how about if you would like to continue debate and have an open dialog, by all means continue.

if however you would like to be a fanboy to either cause or slam down open debate then go elsewhere. without the open debate how is someone who is equally comfortable in either linux or windows but a master of neither going to know what the strengths and weaknesses are on each side?
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post #20 of 48 Old 06-03-2007, 01:04 PM
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Originally Posted by Traalfaz View Post

Two days ago, I tried KnoppMyth, and it was as close as can be expected to working straight out of the box. All I had to do was to write a channel changing script to call irsend with the right commands for my satellite box.

Have you posted details on the KnoppMyth forum? You can help other by posting your script and who knows, perhaps it will be included in a future release.
Quote:
Originally Posted by Traalfaz View Post

I did (and have yet to do) a lot of customization of Myth, and I'm getting the freeze-up on skip backwards that many others have reported but doesn't seem to have been fixed yet, but it was ready to go and nearly usable right out of the box (the channel changing IR blaster is absolutely necessary for the increasing number of people who get all their programming over a satellite or cable box).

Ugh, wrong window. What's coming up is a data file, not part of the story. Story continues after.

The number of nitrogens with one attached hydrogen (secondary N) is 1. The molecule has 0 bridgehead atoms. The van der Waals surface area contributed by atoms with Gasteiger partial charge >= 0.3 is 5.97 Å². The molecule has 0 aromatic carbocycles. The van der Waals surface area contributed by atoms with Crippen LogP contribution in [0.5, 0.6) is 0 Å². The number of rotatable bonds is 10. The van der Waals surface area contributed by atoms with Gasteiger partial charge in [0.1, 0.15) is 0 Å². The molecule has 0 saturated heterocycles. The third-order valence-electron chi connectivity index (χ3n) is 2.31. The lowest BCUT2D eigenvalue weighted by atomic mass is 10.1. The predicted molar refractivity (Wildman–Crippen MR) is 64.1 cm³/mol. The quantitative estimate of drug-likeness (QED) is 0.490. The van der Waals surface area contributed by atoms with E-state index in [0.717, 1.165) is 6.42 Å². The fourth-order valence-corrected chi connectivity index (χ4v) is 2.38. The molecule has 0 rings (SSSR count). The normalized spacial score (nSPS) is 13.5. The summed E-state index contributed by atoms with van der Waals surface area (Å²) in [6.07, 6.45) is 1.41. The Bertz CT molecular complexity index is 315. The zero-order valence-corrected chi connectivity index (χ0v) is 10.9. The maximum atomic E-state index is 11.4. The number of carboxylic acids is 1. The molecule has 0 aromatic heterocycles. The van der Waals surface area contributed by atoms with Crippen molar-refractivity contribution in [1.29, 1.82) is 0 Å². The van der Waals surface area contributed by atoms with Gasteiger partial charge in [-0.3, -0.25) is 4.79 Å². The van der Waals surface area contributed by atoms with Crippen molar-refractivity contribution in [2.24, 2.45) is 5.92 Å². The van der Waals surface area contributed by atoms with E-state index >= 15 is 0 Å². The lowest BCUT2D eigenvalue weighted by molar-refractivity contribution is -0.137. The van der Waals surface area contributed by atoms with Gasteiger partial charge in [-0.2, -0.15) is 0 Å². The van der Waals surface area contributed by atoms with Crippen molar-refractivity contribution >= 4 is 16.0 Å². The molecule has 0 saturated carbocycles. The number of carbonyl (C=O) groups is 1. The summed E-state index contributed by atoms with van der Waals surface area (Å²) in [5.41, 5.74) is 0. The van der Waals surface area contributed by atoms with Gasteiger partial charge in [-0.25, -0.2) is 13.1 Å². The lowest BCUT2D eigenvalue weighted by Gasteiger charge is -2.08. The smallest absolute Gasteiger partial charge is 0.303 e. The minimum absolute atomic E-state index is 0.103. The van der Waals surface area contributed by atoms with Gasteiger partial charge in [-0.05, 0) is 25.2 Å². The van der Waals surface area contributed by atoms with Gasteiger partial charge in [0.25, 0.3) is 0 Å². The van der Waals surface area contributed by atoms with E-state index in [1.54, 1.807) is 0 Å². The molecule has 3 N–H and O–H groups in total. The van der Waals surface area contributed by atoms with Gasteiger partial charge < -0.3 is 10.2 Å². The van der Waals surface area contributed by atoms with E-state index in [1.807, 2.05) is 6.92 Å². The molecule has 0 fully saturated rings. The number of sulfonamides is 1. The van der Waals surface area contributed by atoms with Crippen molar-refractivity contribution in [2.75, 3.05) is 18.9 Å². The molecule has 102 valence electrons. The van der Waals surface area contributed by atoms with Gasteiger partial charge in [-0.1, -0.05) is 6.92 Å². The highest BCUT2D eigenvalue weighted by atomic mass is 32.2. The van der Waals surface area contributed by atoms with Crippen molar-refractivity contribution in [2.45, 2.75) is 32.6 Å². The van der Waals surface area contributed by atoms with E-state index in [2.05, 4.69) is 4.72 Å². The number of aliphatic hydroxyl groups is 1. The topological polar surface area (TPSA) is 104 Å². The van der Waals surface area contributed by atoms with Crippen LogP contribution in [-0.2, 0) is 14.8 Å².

I've not had issue with it freezing on "skip backwards". Out the box, KnoppMyth supports several cable/satellite boxes. If users contribute, we can include more.
Quote:
Originally Posted by Traalfaz View Post

I think if I put the time into the setup I'd be happier with Ubuntu+Myth, but honestly this machine is a dedicated Myth box so it doesn't much matter what else is on it, as long as Myth is happy.

Might I ask why you think you'd be happier w/ Ubuntu+Myth over KnoppMyth?

Regards,

Cecil

When the source is open, the possibilites are endless.
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post #21 of 48 Old 06-03-2007, 06:44 PM
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Originally Posted by wnewell View Post

My review of the the situation.

For the amount Vista software alone costcost, I can build a complete dual HDTV tuner system using Linux that works. I don't care about fancy interfaces. I want something that works, and works virus free, as cheap as possible. MythTV does that. I use cheap (under $20) HDTV cards and I've got 6 of them in 3 machines networked together and I'm pretty sure I'll never have to spend another dime on software. So if you like Vista, use it. i couldn't care less how anyone thinks it compares to a Linux solution. If you, want to debate which is best, take it to a different forum.

What HDTV tuner card are you using that only costs $20?
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post #22 of 48 Old 06-03-2007, 07:37 PM
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^^^ I'm guessing the air2pc cards that are used for broadcast hdtv only